Research undertaken by Professor Christos Tsinopoulos and Professor Nick Ellis at the Business School has enhanced supply chain management (SCM) for several UK firms.
This research included large firms and Small to Medium-sized Enterprises (SMEs) in the manufacturing sector, not only impacting them directly but also having a further positive impact on suppliers and customers in their respective supply chains.
Professor Ellis and Professor Tsinopoulos led engagement activities with companies and suppliers which saw a positive impact through improved business performance.
The research fell into two closely linked areas:
Supply chain integration - the degree to which a manufacturer strategically collaborates with its supply chain partners and jointly manages processes.
Business-to-business (B2B) marketing - the management of market-based relationships between organisations, including buying and selling.
The research explored how integrating such processes for developing new offerings and planning production could improve organisational performance. The project looked to make significant changes in practice to:
Radically improve processes of analysing the marketplace and customer relationships.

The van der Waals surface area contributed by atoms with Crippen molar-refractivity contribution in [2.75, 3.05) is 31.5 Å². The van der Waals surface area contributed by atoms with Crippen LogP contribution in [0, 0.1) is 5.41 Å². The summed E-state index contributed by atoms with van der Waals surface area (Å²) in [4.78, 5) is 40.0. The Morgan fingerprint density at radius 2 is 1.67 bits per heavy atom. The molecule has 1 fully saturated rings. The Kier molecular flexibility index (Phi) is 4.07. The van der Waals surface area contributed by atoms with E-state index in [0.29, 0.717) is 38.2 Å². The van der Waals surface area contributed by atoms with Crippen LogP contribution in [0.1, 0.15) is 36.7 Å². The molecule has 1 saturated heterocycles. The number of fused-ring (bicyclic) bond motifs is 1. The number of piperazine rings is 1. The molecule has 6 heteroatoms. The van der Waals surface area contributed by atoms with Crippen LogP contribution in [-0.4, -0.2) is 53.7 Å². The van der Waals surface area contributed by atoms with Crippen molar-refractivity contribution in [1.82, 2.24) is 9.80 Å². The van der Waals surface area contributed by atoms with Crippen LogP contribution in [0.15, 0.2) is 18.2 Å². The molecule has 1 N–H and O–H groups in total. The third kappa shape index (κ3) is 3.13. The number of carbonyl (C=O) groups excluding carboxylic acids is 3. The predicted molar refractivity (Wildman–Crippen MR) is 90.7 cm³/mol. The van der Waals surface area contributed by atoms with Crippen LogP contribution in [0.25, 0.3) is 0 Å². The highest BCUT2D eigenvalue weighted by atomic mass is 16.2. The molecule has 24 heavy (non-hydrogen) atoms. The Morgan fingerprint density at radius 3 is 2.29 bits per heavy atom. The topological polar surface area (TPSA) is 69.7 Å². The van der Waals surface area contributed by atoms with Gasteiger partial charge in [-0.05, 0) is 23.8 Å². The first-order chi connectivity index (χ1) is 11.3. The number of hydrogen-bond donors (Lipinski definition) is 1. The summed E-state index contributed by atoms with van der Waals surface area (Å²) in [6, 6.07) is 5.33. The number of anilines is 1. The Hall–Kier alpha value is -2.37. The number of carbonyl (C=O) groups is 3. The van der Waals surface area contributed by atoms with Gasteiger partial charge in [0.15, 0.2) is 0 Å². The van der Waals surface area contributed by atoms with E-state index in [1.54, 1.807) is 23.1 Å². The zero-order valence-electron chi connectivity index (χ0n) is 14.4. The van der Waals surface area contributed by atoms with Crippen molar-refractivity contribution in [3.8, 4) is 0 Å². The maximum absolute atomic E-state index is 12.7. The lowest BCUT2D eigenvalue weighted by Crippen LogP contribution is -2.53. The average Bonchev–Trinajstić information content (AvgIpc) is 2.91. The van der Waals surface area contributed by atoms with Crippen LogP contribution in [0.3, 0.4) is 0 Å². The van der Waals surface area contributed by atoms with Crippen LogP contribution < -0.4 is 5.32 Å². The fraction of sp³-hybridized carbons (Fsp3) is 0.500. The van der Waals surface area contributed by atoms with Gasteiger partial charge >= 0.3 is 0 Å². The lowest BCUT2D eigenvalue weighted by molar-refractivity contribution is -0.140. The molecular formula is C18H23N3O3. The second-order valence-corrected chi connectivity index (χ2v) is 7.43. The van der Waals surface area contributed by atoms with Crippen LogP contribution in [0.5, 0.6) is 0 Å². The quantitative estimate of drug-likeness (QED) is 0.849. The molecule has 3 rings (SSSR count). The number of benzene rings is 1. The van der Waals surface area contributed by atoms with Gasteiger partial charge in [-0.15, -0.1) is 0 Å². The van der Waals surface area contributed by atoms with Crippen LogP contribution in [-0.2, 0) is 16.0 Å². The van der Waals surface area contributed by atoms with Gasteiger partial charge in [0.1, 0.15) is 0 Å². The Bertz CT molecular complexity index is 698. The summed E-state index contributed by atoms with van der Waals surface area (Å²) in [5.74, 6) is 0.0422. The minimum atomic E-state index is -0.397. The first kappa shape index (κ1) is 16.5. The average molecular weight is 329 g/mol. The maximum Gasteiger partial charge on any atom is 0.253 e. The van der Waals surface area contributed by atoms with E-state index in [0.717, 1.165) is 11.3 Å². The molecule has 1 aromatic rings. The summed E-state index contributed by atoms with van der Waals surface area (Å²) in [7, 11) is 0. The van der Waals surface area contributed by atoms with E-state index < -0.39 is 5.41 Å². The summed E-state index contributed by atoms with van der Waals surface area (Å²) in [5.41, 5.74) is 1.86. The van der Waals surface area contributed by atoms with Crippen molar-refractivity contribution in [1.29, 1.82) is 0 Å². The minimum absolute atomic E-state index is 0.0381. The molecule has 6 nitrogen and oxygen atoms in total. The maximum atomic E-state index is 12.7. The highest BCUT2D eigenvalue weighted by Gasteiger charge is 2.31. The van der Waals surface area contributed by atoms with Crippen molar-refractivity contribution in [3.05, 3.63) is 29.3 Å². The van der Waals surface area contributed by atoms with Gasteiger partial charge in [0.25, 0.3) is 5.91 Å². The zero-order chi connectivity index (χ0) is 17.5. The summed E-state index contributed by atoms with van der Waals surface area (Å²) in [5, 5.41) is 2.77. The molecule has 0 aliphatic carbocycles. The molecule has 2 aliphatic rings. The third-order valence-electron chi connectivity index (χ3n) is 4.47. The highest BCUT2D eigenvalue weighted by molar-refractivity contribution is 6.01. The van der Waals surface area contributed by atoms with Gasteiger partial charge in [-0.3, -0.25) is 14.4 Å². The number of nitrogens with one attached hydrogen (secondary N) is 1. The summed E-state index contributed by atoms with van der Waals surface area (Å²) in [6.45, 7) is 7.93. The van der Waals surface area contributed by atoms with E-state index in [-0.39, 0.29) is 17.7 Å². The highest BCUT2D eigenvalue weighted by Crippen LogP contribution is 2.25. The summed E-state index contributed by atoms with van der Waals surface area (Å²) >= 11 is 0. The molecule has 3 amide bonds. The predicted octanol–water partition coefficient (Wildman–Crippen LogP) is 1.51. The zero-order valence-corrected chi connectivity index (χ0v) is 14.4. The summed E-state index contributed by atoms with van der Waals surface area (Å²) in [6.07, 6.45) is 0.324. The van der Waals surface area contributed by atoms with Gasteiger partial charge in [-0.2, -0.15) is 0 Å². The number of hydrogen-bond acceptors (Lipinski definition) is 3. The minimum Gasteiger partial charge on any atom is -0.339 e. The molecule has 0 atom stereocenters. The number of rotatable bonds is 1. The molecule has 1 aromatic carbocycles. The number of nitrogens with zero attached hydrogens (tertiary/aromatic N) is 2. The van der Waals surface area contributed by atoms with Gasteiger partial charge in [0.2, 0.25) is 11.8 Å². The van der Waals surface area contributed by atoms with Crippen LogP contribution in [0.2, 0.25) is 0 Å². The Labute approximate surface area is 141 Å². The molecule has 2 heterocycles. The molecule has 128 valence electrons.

Develop new working practices for managing these relationships, reflecting an improved marketing orientation.
Improve manufacturing firms’ effectiveness in providing customer value.
Develop and implement more responsive operational processes.
Results have meant that organisations have been able to systematically engage with their supply chain partners and improve their performance.
Specific improvements include:
Better idea generation for new product development (NPD).
Greater effectiveness of shared processes across the supply chain.
Identifying and mobilising partners to contribute value to customer solutions.
The development of a data classification policy to coordinate different elements and parts of the supply chain.
Improvements have been realised in the performance of several UK manufacturers, through more effective management of supply chain relationships by understanding customer needs, developing new products and improving decision-making.
The reach and significance of this impact were seen by engaging with two groups of companies:
A high number of manufacturers received detailed research-led guidance on improving their supply chain integration practices.
Two organisations where the research team engaged closely to significantly improve the processes used to manage their supply chain relationships. For one company, turnover increased by approximately 28% and staff headcount increased by 50% in two years.
The impact has spread from these original studies of manufacturing excellence across several organisations to funded projects including a Knowledge Transfer Partnership (KTP) and an Economic and Social Research Council (ESRC) impact acceleration award.